Pinching pennies became a family obsession

February 05, 2000|By Jacques Kelly

I'M AMUSED when I hear about friends who made $22,000 in 10 days playing the stock market. I grew up in the wake of a different type of stock market mentality -- the Depression mentality.

The Depression mentality, as I experienced it, mingled freely with basic Baltimore thrift. This is a city where every dollar is worth 100 pennies and you'd better not waste one of them. Stories of the bank closures of the 1930s abounded when I was a child.

It's as true today as it was in 1950s Baltimore when I first became aware of money and its powers. As today, Baltimore is a place where there are few fat salaries. Yet, we lived well, by working productively. And wasting nothing.

Our neighbors often thought we were more than a bit unusual because of some of the rigorous financial practices we followed.

I'm sure some of our neighbors thought us the least bit odd because we saved all the fat from the dinner table. Twice a year, my grandmother and her sister boiled that glop down, added lye, and made scrubbing soap. And only grudgingly did they trade with Procter & Gamble.

They got value for their grocery bill. I was amazed at how they could produce a second beef stew supper, quite delicious, out of a rib roast. If they needed to stretch that stew, great Aunt Cora took a mound of flour and in 20 minutes there was a stack of flaky biscuits. She formed them with a tea cup.

Every scrap of paper got used. I see my mother going through the wastepaper baskets and pulling out pieces of paper that hadn't been fully used. Even little squares were dutifully stockpiled and put in the kitchen dresser. These were used as milk notes -- written orders for what the milkman was to drop off on his rounds.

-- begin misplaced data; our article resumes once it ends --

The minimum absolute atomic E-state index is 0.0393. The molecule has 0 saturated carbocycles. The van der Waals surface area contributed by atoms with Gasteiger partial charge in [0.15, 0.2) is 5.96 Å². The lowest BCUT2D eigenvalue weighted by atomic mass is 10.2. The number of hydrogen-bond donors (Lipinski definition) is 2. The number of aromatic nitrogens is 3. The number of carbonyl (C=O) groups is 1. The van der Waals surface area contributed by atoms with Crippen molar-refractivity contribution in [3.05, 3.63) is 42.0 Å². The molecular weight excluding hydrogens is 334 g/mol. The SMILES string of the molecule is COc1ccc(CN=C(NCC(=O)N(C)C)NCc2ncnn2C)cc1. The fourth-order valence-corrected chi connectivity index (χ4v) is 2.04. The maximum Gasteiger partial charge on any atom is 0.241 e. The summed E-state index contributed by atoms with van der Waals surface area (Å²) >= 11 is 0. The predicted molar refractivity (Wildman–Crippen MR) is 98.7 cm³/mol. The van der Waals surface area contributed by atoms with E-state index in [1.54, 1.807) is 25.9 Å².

They waged economic war with Baltimore Gas & Electric. If you left a room, the light went out. It wasn't unusual to be trapped in Stygian darkness in the old Guilford Avenue home's dark halls when someone pushed the "off" button in the middle of the night.

They were not averse to buying clothes new, but only on sale, deeply reduced, long after Christmas. Their Depression mentality hit new heights when they secured a great buy on a Hutzler Brothers item whose price tag had been crossed out in red pen three or four times, each price going downward. They took as much pleasure in this as stock market gamblers do today when the Nasdaq breaks through another financial barrier.

There was an underlying economic principle in the way they lived. There were actually four separate financial entities living under the same roof -- my parents, grandparents, a great aunt and my mother's brother, an unmarried uncle -- each of whom had incomes. Added to this, the mortgage was paid off in 1921.

And yet, the $96 that one of them lost when the Baltimore Trust Company folded in the collapse following the 1929 Crash was a scandal, a personal affront, an economic tragedy. So too with the old Commonwealth Bank, at Madison and Howard streets. Many a time after dinner, my elders sat around the table and told the tale how the fatcats in town were tipped off that the economic disaster of the 1930s was coming and successfully withdrew their funds before the cash ran dry.

As a result, there was always a good bit of cash around the house. My grandmother Lily Rose, who could get 125 cents out of a dollar, always stashed an easy $500 under her mattress. She'd been stiffed in the Depression, and she wasn't about to let it happen again.

So, one summer at the beach, she mentioned to the landlady about a lumpy mattress. We were good clients, and before we knew it, the delivery men removed the old bedding and had a new mattress in place. When my grandmother realized this, her face turned red with anguish. She dashed into her bedroom, flipped the new mattress and discovered, to her relief, the stash sat undisturbed.

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